Hundreds of Muslim refugees have gathered in mosques and a police station in Sri Lanka, fearing harm after recent bombings although the country’s Muslim community has categorically distanced itself from the perpetrators.
Since the Sunday terrorist attacks, some among local communities have begun targeting the Muslims, who have already fled to the eastern city of Negombo from persecution at their home countries, activists said on Thursday. Unknown people have raided the Muslims’ houses before beating them and many landlords have ejected the refugees.
The attacks saw bombers targeting churches and luxury hotels in the capital Colombo and two other cities, killing at least 359 people and wounding some 500 others. The government has blamed a small group, known as the Nations Thawahid Jaman (NTJ), but the group has not claimed responsibility for the bombings.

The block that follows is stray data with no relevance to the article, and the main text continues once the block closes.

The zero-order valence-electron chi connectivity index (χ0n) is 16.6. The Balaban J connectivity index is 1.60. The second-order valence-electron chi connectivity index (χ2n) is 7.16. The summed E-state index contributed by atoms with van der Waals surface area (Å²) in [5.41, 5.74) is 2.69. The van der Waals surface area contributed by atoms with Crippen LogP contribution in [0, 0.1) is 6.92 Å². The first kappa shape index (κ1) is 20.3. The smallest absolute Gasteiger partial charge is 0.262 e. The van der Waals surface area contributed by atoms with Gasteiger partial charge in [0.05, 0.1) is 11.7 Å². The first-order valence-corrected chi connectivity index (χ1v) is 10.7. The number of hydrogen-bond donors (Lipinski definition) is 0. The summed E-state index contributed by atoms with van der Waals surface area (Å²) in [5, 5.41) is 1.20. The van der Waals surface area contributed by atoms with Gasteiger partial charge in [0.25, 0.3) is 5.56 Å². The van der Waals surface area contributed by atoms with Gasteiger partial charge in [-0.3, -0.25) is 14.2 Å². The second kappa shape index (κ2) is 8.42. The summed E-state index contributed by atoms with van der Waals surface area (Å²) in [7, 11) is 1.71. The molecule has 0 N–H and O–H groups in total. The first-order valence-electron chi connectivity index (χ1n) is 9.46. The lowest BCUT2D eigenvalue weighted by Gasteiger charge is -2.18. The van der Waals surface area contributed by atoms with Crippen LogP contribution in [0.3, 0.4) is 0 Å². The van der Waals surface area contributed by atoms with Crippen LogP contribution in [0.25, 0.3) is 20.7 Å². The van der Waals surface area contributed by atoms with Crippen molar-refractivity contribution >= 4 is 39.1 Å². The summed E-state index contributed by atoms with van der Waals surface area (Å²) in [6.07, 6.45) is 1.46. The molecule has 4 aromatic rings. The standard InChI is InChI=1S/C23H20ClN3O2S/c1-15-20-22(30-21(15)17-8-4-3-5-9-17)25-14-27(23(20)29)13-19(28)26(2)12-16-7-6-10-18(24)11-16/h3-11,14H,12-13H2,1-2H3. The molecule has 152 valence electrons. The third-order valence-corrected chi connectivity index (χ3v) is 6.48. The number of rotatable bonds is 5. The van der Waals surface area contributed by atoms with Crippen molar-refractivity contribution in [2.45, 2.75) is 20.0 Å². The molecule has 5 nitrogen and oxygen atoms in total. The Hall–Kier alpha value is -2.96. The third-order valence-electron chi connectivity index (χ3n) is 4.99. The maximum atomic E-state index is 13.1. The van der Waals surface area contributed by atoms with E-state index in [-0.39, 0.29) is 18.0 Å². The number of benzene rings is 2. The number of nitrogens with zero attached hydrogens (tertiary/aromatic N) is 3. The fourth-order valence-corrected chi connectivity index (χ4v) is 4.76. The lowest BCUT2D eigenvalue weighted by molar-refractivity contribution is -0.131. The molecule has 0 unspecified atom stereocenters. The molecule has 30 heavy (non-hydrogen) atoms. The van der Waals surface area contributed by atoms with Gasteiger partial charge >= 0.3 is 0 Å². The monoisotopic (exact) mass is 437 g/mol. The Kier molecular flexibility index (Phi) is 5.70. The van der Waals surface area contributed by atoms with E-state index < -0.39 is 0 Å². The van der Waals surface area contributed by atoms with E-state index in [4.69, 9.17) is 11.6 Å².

“Today, these refugees have become refugees again in Sri Lanka. They have been displaced for a second time,” said Ruki Fernando of Inform, a Sri Lankan human rights group, AFP reported.
He said around 700 refugees were believed to have sought shelter at one mosque in Negombo. Around 120 others were at a police station, while several hundred more were at another mosque located 25 kilometers from Negombo, he added.
Dozens got on buses to leave Negombo on Wednesday, but turned back after being advised against heading to Colombo over security fears.
“People are scared. They are in a vulnerable position and don’t have basic facilities,” Herman Kumar from Unity of Negombo Citizens, a group trying to foster communal harmony in the city, said.
Meanwhile, the leader of All Ceylon Jamiyyathul Ulama, the main umbrella body for Sri Lanka’s Muslim clerics, told journalists that the country’s Muslim community does not accept the bodies of the individuals who carried out the attacks.
“Those who committed this barbaric attack on innocent civilians do not belong to us and hence we categorically state that we will not accept their bodies,” Rizwe Mufti said.